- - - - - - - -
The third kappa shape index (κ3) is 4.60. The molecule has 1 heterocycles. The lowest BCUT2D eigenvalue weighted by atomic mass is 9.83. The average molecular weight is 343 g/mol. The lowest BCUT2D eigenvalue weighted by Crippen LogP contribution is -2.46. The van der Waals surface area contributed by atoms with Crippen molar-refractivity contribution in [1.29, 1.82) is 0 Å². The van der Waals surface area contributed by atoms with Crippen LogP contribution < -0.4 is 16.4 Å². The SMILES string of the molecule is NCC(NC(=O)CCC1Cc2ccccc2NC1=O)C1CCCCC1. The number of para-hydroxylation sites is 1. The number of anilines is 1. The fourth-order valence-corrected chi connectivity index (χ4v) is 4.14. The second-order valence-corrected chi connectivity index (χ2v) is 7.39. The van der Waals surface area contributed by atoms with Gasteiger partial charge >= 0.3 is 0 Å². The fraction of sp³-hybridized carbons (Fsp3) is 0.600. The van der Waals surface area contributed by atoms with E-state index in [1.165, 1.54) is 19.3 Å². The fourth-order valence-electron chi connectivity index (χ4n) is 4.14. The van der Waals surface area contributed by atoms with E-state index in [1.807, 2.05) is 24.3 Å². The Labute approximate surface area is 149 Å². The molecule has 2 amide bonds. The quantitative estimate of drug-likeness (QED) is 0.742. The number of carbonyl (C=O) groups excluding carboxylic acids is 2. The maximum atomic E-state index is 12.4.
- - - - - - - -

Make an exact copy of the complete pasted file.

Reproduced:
The third kappa shape index (κ3) is 4.60. The molecule has 1 heterocycles. The lowest BCUT2D eigenvalue weighted by atomic mass is 9.83. The average molecular weight is 343 g/mol. The lowest BCUT2D eigenvalue weighted by Crippen LogP contribution is -2.46. The van der Waals surface area contributed by atoms with Crippen molar-refractivity contribution in [1.29, 1.82) is 0 Å². The van der Waals surface area contributed by atoms with Crippen LogP contribution < -0.4 is 16.4 Å². The SMILES string of the molecule is NCC(NC(=O)CCC1Cc2ccccc2NC1=O)C1CCCCC1. The number of para-hydroxylation sites is 1. The number of anilines is 1. The fourth-order valence-corrected chi connectivity index (χ4v) is 4.14. The second-order valence-corrected chi connectivity index (χ2v) is 7.39. The van der Waals surface area contributed by atoms with Gasteiger partial charge >= 0.3 is 0 Å². The fraction of sp³-hybridized carbons (Fsp3) is 0.600. The van der Waals surface area contributed by atoms with E-state index in [1.165, 1.54) is 19.3 Å². The fourth-order valence-electron chi connectivity index (χ4n) is 4.14. The van der Waals surface area contributed by atoms with E-state index in [1.807, 2.05) is 24.3 Å². The Labute approximate surface area is 149 Å². The molecule has 2 amide bonds. The quantitative estimate of drug-likeness (QED) is 0.742. The number of carbonyl (C=O) groups excluding carboxylic acids is 2. The maximum atomic E-state index is 12.4.